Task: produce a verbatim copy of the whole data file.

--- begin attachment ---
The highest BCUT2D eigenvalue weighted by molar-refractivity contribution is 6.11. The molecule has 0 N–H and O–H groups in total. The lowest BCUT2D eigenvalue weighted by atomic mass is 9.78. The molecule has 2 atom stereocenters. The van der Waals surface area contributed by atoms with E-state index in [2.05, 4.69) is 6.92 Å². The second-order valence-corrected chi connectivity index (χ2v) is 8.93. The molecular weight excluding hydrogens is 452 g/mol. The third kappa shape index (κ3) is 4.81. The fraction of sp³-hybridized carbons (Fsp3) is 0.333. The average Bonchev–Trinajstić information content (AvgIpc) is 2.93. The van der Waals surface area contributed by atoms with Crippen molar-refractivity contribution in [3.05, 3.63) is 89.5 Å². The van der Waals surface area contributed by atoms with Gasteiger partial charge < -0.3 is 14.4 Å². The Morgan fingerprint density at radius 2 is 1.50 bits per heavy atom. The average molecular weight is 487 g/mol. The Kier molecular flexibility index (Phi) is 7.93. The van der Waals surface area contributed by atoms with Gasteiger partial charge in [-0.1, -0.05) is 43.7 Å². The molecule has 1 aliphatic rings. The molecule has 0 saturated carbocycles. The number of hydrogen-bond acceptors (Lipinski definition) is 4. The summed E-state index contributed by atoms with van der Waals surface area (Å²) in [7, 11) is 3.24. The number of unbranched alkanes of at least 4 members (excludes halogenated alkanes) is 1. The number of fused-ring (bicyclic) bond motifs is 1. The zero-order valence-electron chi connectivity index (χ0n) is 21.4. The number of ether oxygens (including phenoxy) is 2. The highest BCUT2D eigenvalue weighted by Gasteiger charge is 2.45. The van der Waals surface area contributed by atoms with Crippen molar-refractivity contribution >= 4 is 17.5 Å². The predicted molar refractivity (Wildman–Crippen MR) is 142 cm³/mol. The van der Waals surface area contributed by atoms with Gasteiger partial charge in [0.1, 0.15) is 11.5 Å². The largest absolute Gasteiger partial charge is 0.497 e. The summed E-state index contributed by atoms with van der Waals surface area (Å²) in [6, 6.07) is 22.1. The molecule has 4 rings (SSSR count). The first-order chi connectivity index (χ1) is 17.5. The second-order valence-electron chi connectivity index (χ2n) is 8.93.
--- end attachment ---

The highest BCUT2D eigenvalue weighted by molar-refractivity contribution is 6.11. The molecule has 0 N–H and O–H groups in total. The lowest BCUT2D eigenvalue weighted by atomic mass is 9.78. The molecule has 2 atom stereocenters. The van der Waals surface area contributed by atoms with E-state index in [2.05, 4.69) is 6.92 Å². The second-order valence-corrected chi connectivity index (χ2v) is 8.93. The molecular weight excluding hydrogens is 452 g/mol. The third kappa shape index (κ3) is 4.81. The fraction of sp³-hybridized carbons (Fsp3) is 0.333. The average Bonchev–Trinajstić information content (AvgIpc) is 2.93. The van der Waals surface area contributed by atoms with Crippen molar-refractivity contribution in [3.05, 3.63) is 89.5 Å². The van der Waals surface area contributed by atoms with Gasteiger partial charge < -0.3 is 14.4 Å². The Morgan fingerprint density at radius 2 is 1.50 bits per heavy atom. The average molecular weight is 487 g/mol. The Kier molecular flexibility index (Phi) is 7.93. The van der Waals surface area contributed by atoms with Gasteiger partial charge in [-0.1, -0.05) is 43.7 Å². The molecule has 1 aliphatic rings. The molecule has 0 saturated carbocycles. The number of hydrogen-bond acceptors (Lipinski definition) is 4. The summed E-state index contributed by atoms with van der Waals surface area (Å²) in [7, 11) is 3.24. The number of unbranched alkanes of at least 4 members (excludes halogenated alkanes) is 1. The number of fused-ring (bicyclic) bond motifs is 1. The zero-order valence-electron chi connectivity index (χ0n) is 21.4. The number of ether oxygens (including phenoxy) is 2. The highest BCUT2D eigenvalue weighted by Gasteiger charge is 2.45. The van der Waals surface area contributed by atoms with Crippen molar-refractivity contribution >= 4 is 17.5 Å². The predicted molar refractivity (Wildman–Crippen MR) is 142 cm³/mol. The van der Waals surface area contributed by atoms with Gasteiger partial charge in [0.1, 0.15) is 11.5 Å². The largest absolute Gasteiger partial charge is 0.497 e. The summed E-state index contributed by atoms with van der Waals surface area (Å²) in [6, 6.07) is 22.1. The molecule has 4 rings (SSSR count). The first-order chi connectivity index (χ1) is 17.5. The second-order valence-electron chi connectivity index (χ2n) is 8.93.